On Sunday, Serena Williams bested her sister Venus to capture a record 23rd Grand Slam title at the Australian Open. The sisters stand out in the tennis world not only for their athletic prowess, but also for their phenomenal success in a predominantly white sport.
Mike Wise of “The Undefeated” compared the sisters’ odds of competing in the final of the Australian Open to that of Leicester City winning the English Premier League title. As one may recall, the latter had a 5000-to-1 odds. The Williams sisters — born and raised in gang-ridden Compton — were fighting much greater odds.
With this in mind, the sport of tennis is still relatively homogenous and hard to break into as a person of color. Granted, five of the six American women who reached a Grand Slam semifinal this past year were African-American, and there are several young black hopefuls on the men’s side.
In terms of grassroots participation, however, the numbers are not so positive. According to a Tennis Industry Association survey published in 2016, the nation’s overall participation grew slightly in 2015 from the previous year and Hispanic participation jumped 12.2 percent, but the number of African-American players decreased by almost 2 percent.
Part of the reason why tennis remains less popular among people of color is its sheer cost. There are many free or nearly free beginner programs throughout the country, but once private instruction is needed, prices can be upward of $50 per hour. Even with discounted programs available at places like the Venus & Serena Williams Tutorial Tennis Academy, tennis still remains a relatively expensive sport.
As XS Tennis founder Kamau Murray says in an article on “The Undefeated”, “you can play basketball for a year for the price of what it takes to play tennis for two months.” Such a relative expense inevitably makes tennis a less popular pursuit among lower-income families.
If a young person does want to break into tennis’s top national rankings, expenses can exceed $100,000 a year, according to Bob Davis of blacktennishistory.com. In 2014, the median income of white households was $71,300 while that of African Americans was $43,300. This disparity can partly explain why a white adolescent is twice as likely to pursue the sport as an African American or Latino, a statistic quoted in the novel “Child’s Play: Sports in Kids’ Worlds.”
There is a silver lining, however, as the current president of United Stated Tennis Association President is an African-American woman seeking to diversify tennis.  Katrina Adams, a former professional tennis player who did not personally experience bigotry in cosmopolitan Chicago, knows that tennis does not reflect the country’s population. It is urgent, therefore, to “make tennis look like America.”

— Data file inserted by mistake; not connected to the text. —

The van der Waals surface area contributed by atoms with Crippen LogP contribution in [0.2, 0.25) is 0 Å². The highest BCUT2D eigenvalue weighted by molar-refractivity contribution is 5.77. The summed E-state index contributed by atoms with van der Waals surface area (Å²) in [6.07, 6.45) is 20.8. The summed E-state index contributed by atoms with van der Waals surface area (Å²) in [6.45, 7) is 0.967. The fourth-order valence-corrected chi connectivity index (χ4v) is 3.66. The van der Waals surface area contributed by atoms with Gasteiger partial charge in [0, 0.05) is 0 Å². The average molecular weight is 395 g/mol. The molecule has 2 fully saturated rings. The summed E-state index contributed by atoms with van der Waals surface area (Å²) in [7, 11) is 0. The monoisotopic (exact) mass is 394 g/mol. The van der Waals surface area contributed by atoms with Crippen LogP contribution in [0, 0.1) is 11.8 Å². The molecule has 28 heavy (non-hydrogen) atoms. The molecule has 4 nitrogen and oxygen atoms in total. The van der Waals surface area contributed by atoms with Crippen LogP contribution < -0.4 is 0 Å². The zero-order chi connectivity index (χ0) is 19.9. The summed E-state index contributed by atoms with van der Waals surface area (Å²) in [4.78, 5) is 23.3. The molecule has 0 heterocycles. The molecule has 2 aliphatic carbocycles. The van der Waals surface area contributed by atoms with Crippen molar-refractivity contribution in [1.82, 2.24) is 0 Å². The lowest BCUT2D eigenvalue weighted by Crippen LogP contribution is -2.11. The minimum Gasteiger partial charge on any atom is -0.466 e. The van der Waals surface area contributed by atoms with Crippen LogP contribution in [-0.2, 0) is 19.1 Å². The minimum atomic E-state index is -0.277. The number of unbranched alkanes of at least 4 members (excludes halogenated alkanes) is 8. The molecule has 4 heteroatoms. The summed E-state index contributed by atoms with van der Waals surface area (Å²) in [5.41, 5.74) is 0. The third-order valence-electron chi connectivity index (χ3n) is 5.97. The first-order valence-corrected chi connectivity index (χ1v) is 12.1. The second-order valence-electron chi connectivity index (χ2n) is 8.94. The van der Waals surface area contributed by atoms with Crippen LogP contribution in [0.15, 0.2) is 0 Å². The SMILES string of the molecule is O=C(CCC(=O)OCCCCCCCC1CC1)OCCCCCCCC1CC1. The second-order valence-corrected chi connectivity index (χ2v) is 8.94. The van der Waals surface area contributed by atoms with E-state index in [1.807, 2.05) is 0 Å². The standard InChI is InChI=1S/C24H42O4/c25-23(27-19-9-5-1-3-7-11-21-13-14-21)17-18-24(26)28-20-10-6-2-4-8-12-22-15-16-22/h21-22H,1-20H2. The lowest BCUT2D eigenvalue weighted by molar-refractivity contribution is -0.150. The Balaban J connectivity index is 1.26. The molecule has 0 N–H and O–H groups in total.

She also cites the educational aspect of the sport, as there is a college marketability that comes with tennis. There are about 8,000 NCAA tennis scholarships available throughout the country, and although over a third go to foreign players, the sport itself is associated with socioeconomic success in the African-American community. As opposed to team sports like football and basketball — which does draw upon a disproportionate number of black athletes — tennis has a longevity and status associated with a typically more educated and affluent crowd.
This combination of factors shows that tennis can open many doors to those who have the means to play it. The USTA generates about $20 million in revenue each year, and a portion of it funds elite player development. The money is spread thinly, however, and the association cannot do the work alone.
It is up to former elite athletes like Zina Garrison, who runs a tennis academy in Houston, to help contribute to grassroots growth in the sport. This, along with the diversity existent on the USTA board — five women, two African Americans, two Asian Americans, two Hispanics and six Caucasians — hopefully leads to more varied and equal-opportunity ventures into tennis nationwide.
SPORTS_SineadSchenk-150x1501-150x150Sinead Schenk is a senior in the College.  A Level Playing Field appears every other Tuesday.


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